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Fast food giants rising prices

As has noted more times previously, any recession has winners and lossers. Especially the US recession, where the share markets are so developed that it is very tempting to take advantage of the market conditions to boost your share price.
It is true that the food producers now face dramaticaly rising costs. According to a web survey, the main factors leading to cost increases for the food producers are:
– the packaging prices (which follow the price of oil, out of which the plastics are made), which are up more than 150%;
– increased regulatory pressures, especially from the EU authorities, keen to improve the final quality for the consumers, and the US tougher laws issued by FDA.

It is no wonder then that these days the giant food producers astarted to announce price increases for their products. The world’s largest restaurant chain, McDonald’s, posted second-quarter profit that beat expectations on strong international sales, but said to offset mounting commodity pressures it was looking at changes to the popular Dollar Menu, which lures value diners. Translated on the consumers language, it means that Mc Donald’s knows that the costs are increasing together with the inflation, so they will increase the prices too (probably more than their own inflation, which will further boost the profits). And if the consumer does not accept this, he/she can go to the competition, which is more or less inexistent in the markets where McDonald’s has a strong first mover presence (see China or other emerging markets).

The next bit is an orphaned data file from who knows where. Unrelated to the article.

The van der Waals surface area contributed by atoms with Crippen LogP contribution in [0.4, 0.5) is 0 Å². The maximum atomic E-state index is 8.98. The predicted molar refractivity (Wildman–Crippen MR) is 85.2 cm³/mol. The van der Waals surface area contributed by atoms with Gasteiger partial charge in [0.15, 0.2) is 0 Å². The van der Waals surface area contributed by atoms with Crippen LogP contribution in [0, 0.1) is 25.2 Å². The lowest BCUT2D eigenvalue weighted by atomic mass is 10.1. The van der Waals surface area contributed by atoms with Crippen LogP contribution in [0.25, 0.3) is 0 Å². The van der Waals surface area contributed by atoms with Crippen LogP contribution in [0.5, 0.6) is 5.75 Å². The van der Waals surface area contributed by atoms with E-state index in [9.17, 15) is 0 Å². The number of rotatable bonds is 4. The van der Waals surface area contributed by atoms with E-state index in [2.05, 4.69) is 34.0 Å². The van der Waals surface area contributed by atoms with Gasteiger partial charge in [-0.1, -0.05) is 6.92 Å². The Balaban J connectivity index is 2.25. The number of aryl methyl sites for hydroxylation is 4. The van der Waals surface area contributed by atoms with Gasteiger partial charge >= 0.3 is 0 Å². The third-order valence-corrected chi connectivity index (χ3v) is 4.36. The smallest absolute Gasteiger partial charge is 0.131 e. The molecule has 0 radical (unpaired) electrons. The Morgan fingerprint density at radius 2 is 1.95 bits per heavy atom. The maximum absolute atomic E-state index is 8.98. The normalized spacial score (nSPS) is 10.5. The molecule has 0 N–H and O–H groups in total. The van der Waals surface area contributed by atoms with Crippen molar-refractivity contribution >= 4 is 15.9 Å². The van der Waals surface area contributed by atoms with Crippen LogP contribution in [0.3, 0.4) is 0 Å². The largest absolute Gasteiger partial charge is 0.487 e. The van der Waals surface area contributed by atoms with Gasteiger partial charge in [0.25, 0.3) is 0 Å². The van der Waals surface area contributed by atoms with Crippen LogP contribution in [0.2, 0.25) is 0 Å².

Much speculation is made about the Dollar Menu double cheeseburger, which McDonald’s has tested in certain markets at prices up to $1.29. During the first half of the year, McDonald’s raised prices in the United States by 4 percent and prices across Europe were boosted by 2 percent to 4 percent.

On the other hand, KFC and Burger King are moving explicitely to more healthy menus, in a conscious move to improve their capabilities to command higher prices on the market. They have introduced kid-targeted menus which should not exceed the daily caloric amount for those. “KFC is proud to offer a variety of Kids’ Meals for those looking for lower calorie, lower fat options. The KFC information in the report is inaccurate, as KFC offers a number of Kids’ Meal options well below 430 calories,” the chicken restaurant chain said in a statement.

It remains to be seen whether these fast food giants will manage to increase both the sales and the prices, based on their international markets expansion under way. Our spot survey at shows that following these announcements the McDonald’s share price is up to a year high of 62,14 USD (so pretty expensive), whilst Burger king is a US$ 28,94 per share, very close to the maximum 52 weeks level of US$ 30,75. This might mean that the market is already building in the price their announced strategy, so DoItInvest would reccomend buying those shares only for the long term.

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